]. The link between incentives and attitudes is often mediated by individuals’ level of education and employment in the park [24
]. Mehta and Kellert [25
] found that that people held ambivalent attitudes toward different components of the project. These reported studies reported the positive effect of incentives on attitudes and the specific conditions this relationship can be strengthened, i.e.
, more positive attitudes if people are educated or employed in the park.
On the other hand, several studies also report that financial incentives alone do not motivate individuals to act or affect their attitudes [26
]. Lynne and Rola [26
] reported that financial incentives were not statistically significant predictors of conservation behavior but higher-level cognitive values such as “comfortable life”. Arjuran et al.
], in their work around the Tiger Reserve, also led them to conclude that “providing benefits has not changed the underlying attitudes of the communities” because the magnitude of the incentives did not improve the livelihoods of the poor households. In some cases, researchers have found positive individual attitudes toward the park and wildlife and negative attitudes toward the park personnel [28
]. The two question whether incentives affect behaviors or attitudes can best be answered by synthesizing contextual factors and understanding human behavior within a broader framework of community-conservation feedbacks [28
] rather than simple cause-effect relations such as: incentives translate to positive attitudes [29
The paper uses a survey to examine whether incentives motivate people to support and consequently participate in community conservation programs that seek to conserve wildlife in five communal conservancies in Namibia. At present, a limited number of studies have systematically tested the relationship between incentives and individual support for community conservation. This paper uses logistic regression to test key factors that affect individual support for CBNRM using data from five communal conservancies in Namibia. Additionally, the paper assesses whether support for CBNRM varies by location, gender, age, and general participation in conservancy-related activities. Based on the results, the paper seeks to contribute toward understanding factors that determine whether or not an individual supports local conservation initiatives.
The rest of the paper is as follows: Section 1
discusses pertinent literature. Section 2
describes the methods, study site, and the statistical methods used for analyzing the data. Section 3
presents the results and discussion. Section 4
provides the research conclusions.
1.1. The Development of CBNRM in Southern Africa
In southern Africa, CBNRM emerged out of local experimentation with wildlife policies. The results of such local experiments were various community-based conservation initiatives such as CAMPFIRE (Zimbabwe), ADMADE (Zambia), CBO/Trust (Botswana), Chuma Chetu (Mozambique), and Communal Conservancies (Namibia). These programs were characterized by the following: (a) moving away from the state to “local society,” with possibilities of transferring all management and allocation decisions to these localities or partial rights (co-management) [31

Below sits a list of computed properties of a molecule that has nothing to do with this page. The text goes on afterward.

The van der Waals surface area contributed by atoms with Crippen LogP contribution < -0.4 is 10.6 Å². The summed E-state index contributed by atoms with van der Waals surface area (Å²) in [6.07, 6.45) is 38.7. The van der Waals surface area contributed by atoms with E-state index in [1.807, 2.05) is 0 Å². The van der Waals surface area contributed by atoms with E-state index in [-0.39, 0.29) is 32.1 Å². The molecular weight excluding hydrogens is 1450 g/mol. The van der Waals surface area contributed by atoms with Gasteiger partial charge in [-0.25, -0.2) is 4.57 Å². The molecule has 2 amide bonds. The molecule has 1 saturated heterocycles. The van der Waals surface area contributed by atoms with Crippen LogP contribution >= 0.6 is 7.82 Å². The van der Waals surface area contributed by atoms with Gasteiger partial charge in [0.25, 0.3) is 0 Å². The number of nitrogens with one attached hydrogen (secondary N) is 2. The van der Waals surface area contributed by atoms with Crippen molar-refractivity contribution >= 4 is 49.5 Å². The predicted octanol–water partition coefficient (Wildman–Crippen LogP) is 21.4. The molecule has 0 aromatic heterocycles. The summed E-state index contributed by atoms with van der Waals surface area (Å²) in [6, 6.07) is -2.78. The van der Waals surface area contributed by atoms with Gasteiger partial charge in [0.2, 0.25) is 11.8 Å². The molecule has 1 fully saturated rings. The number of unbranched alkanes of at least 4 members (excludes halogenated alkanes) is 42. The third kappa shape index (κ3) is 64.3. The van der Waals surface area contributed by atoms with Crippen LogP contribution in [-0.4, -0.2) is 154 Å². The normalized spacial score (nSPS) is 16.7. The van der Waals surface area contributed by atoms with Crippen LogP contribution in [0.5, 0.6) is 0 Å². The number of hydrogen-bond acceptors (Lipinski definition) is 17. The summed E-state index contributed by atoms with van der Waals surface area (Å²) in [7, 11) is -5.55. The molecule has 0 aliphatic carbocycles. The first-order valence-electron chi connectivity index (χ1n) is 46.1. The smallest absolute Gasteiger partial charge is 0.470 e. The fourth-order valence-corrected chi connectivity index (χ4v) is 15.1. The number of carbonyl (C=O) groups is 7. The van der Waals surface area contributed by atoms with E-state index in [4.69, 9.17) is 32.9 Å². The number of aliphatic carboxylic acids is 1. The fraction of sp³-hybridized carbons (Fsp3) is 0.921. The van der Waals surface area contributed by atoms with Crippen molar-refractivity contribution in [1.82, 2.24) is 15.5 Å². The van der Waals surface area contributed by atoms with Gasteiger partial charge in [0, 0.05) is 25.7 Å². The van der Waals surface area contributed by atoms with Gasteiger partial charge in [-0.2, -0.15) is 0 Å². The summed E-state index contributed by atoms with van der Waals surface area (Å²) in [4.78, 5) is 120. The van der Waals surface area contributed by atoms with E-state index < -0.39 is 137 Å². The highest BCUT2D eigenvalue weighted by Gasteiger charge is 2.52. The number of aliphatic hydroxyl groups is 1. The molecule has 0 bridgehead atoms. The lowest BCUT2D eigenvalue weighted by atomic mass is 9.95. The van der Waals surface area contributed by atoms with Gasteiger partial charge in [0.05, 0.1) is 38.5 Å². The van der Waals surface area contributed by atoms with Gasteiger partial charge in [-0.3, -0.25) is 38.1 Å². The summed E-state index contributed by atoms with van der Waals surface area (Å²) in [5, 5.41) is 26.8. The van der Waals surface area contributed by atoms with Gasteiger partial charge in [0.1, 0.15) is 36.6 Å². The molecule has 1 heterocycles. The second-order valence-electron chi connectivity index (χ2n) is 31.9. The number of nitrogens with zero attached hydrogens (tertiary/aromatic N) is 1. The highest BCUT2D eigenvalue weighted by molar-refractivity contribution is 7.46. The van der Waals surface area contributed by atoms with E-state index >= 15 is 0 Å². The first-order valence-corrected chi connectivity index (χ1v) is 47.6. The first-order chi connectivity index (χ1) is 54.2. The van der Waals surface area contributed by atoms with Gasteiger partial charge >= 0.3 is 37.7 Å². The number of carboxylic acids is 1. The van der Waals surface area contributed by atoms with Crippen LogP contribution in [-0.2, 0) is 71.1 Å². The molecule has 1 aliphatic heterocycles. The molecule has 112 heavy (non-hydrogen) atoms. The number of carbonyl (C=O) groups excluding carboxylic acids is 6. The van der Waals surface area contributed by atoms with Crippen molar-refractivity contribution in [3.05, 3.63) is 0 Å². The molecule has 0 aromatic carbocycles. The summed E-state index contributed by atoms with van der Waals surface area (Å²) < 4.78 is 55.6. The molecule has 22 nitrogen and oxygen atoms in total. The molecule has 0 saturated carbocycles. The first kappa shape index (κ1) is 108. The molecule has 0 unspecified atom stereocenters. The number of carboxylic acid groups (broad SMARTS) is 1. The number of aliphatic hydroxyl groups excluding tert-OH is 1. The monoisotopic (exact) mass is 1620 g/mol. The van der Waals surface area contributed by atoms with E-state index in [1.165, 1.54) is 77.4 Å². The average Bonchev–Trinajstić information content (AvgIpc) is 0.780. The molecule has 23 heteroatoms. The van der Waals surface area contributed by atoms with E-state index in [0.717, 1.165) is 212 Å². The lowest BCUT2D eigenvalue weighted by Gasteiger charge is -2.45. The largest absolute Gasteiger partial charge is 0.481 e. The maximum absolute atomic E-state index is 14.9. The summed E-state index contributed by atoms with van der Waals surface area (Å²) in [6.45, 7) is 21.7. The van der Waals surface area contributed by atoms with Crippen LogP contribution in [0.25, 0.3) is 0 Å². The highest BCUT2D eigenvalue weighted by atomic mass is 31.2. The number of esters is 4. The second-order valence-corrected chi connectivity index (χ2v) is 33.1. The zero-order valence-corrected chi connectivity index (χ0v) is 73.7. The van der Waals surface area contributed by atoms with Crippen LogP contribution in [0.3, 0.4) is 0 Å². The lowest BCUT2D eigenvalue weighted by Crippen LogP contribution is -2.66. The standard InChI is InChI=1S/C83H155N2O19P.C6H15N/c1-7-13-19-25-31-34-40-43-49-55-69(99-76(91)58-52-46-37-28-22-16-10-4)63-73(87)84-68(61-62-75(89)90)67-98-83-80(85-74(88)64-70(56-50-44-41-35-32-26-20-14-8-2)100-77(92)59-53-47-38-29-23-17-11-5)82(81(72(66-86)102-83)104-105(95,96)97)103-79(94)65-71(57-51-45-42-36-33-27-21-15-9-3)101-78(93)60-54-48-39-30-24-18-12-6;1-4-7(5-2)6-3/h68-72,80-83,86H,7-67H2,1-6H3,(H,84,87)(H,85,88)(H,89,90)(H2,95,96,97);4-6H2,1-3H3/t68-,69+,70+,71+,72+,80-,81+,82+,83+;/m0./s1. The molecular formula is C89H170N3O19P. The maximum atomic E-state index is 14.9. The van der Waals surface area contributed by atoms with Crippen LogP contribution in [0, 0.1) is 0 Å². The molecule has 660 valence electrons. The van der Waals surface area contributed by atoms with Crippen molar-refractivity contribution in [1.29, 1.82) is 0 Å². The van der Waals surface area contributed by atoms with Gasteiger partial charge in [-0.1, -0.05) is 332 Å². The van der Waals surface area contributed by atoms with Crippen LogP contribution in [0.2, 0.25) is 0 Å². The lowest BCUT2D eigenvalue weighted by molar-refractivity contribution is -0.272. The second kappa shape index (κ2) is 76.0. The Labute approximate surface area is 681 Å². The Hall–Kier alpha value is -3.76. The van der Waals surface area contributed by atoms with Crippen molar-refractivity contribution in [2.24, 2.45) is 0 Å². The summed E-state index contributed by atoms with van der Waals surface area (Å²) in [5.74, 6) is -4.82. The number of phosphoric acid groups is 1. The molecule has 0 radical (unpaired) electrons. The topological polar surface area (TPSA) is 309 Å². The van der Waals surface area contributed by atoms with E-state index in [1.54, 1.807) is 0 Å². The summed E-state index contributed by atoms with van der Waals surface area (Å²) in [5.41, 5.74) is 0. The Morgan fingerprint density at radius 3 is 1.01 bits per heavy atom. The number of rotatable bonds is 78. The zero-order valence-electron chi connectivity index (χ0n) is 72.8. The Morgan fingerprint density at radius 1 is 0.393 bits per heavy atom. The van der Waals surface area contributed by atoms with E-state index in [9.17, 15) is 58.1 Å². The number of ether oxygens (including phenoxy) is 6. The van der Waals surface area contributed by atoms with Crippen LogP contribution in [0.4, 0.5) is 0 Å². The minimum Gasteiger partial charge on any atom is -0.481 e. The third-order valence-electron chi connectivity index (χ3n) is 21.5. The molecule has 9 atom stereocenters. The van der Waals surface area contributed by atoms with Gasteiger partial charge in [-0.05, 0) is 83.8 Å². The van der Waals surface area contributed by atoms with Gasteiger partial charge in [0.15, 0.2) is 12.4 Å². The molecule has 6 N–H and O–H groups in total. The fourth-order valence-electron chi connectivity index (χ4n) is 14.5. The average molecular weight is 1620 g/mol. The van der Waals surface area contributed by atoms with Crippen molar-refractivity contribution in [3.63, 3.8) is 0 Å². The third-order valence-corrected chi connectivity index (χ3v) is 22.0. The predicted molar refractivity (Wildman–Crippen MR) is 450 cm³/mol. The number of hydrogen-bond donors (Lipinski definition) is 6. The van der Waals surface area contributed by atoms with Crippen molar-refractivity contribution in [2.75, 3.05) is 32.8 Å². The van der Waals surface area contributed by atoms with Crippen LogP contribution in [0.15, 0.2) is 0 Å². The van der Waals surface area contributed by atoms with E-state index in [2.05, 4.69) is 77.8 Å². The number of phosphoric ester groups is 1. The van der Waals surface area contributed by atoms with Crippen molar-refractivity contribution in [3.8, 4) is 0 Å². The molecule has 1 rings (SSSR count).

], (b) embracing sustainable use in order to allow communities to benefit from natural resources, and (c) allowing markets to influence people choices and land use options by removing subsidies that distort natural resources values [32
] (especially in marginal rural landscapes where local communities preferred agriculture over natural resources).
1.2. The Development of CBNRM in Namibia
Namibia’s Community Based Natural Resources Management program was developed through collaboration between traditional leaders and local NGOs [33
]. The first communal conservancy to be registered was Torra Conservancy in 1998 following the pilot project in the northwestern region (Kunene) of Namibia that trained local game scouts to patrol community areas to deter poachers [34
]. This pilot project was followed by similar projects across the country and fifty communal conservancies were established between 2000 and 2007.
Communal conservancies are legal entities with clearly defined boundaries, roles, and membership that allow them to derive conservation benefits [35
]. Each conservancy has clearly defined boundaries, which specify the wildlife management areas for a given community. In addition, the community is required to adopt a constitution that clearly specifies the role of its members and elected conservancy committee. The elected members will then manage wildlife and tourism revenue on behalf of the communities.
Namibia’s CBNRM program is guided by the following principles: (a) incentivizing farmers through meat shares from safari hunting, cash dividends from joint venture agreements between communities and professional hunters; (b) providing communal projects such as schools, clinics, and boreholes; (c) employment and training as conservancy guards, lodge staff, tour guides and professional hunters; and (d) compensating farmers for livestock and crop losses.
While CBNRM is a preferred approach for engaging communities in the management of natural resources, it has implementation and equity challenges. Hill noted that the expansion of CBNRM into remote areas of Africa did not provide communities with opportunities to participate in their affairs but provide central state with increased opportunities to exert central control [36